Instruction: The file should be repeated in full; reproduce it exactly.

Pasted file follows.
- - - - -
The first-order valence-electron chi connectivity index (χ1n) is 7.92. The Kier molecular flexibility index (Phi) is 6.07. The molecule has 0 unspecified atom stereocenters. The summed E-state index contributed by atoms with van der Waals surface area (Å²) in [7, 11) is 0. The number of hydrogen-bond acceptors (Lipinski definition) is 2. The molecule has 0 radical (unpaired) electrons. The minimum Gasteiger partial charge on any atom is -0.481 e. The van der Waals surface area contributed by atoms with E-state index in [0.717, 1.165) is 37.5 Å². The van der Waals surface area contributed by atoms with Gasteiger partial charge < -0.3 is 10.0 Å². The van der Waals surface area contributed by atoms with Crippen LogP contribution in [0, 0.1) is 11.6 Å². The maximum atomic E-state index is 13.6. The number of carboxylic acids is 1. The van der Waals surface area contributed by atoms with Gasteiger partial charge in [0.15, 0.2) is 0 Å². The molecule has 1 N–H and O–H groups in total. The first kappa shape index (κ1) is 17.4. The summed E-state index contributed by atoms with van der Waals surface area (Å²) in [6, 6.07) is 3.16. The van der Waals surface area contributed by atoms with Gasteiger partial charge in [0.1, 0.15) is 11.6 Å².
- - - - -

The first-order valence-electron chi connectivity index (χ1n) is 7.92. The Kier molecular flexibility index (Phi) is 6.07. The molecule has 0 unspecified atom stereocenters. The summed E-state index contributed by atoms with van der Waals surface area (Å²) in [7, 11) is 0. The number of hydrogen-bond acceptors (Lipinski definition) is 2. The molecule has 0 radical (unpaired) electrons. The minimum Gasteiger partial charge on any atom is -0.481 e. The van der Waals surface area contributed by atoms with E-state index in [0.717, 1.165) is 37.5 Å². The van der Waals surface area contributed by atoms with Gasteiger partial charge < -0.3 is 10.0 Å². The van der Waals surface area contributed by atoms with Crippen LogP contribution in [0, 0.1) is 11.6 Å². The maximum atomic E-state index is 13.6. The number of carboxylic acids is 1. The van der Waals surface area contributed by atoms with Gasteiger partial charge in [0.15, 0.2) is 0 Å². The molecule has 1 N–H and O–H groups in total. The first kappa shape index (κ1) is 17.4. The summed E-state index contributed by atoms with van der Waals surface area (Å²) in [6, 6.07) is 3.16. The van der Waals surface area contributed by atoms with Gasteiger partial charge in [0.1, 0.15) is 11.6 Å².